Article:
Some Chicagoans are stocking their kitchens with milk, eggs and honey from local sources—in some cases, as local as their own backyards.
Raising animals like chickens, rabbits, ducks, bees and even goats is perfectly legal in Chicago.
And unlike some nearby suburbs, Chicago has no limit on the number of animals residents keep. While it’s against the law to raise the animals for slaughter in your home, raising them for dairy products, or honey, is allowed.
The publication Modern Farmer called Chicago “the only large urban area in the country that never explicitly outlawed the rearing of farm animals.” But keeping such animals in the city has its share of obstacles, including disease management, food safety and pacifying neighbors frustrated by their odors and noise.
Since 2013, the nonprofit coalition Advocates for Urban Agriculture has hosted an annual urban livestock expo which offers aspiring and experienced urban farmers an opportunity to learn how to care for the animals through workshops and classes by professional livestock keepers and instructors.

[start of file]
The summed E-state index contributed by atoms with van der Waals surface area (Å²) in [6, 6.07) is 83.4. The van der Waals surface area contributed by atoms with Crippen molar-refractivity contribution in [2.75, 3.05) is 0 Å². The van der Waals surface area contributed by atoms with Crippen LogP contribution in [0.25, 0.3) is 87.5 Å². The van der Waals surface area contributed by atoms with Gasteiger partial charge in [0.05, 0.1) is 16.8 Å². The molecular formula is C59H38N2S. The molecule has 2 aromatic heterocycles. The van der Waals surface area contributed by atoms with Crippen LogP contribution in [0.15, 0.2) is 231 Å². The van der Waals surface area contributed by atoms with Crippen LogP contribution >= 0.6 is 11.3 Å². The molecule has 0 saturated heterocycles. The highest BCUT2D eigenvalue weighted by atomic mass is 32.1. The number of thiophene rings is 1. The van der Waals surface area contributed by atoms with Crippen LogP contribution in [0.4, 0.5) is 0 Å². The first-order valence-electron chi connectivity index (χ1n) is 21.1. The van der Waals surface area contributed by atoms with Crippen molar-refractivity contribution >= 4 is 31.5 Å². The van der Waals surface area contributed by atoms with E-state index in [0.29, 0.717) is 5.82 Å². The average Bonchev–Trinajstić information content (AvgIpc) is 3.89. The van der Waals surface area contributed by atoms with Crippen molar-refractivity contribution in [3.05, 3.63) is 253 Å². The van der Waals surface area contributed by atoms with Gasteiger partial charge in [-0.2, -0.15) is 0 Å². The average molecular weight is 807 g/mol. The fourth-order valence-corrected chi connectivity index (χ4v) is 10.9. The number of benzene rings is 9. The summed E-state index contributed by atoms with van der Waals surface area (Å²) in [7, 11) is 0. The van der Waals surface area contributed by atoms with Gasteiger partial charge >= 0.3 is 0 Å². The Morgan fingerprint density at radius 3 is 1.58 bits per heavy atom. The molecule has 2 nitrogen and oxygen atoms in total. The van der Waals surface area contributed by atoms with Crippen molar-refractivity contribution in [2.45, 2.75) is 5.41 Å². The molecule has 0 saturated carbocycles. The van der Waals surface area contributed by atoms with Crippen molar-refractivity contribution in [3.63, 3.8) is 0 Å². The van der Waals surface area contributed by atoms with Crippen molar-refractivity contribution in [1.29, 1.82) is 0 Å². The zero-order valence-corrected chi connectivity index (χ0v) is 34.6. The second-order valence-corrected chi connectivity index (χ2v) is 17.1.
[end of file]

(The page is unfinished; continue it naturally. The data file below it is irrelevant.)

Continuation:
This year’s event was held on Saturday at the Southside Occupational Academy.
Laura Calvert, executive director for Advocates for Urban Agriculture, joins us to discuss urban livestock.
Jan. 31: The grocery store chain says it is evaluating its supply chain “to see where additional change is needed” in response to public concerns over pork suppliers who confine pigs to tight metal crates.
Dec. 27: Roughly 20 percent of the produce grown in this country is never eaten, and a lot of it never even makes it off the farm because it doesn’t look right. Now, Chicagoans can buy that perfectly good but unattractive produce.
Nov. 17, 2016: You’re probably aware that Chicago has high schools specializing in math and science as well as the arts, but did you know that Chicago’s big urban school system has an agricultural high school?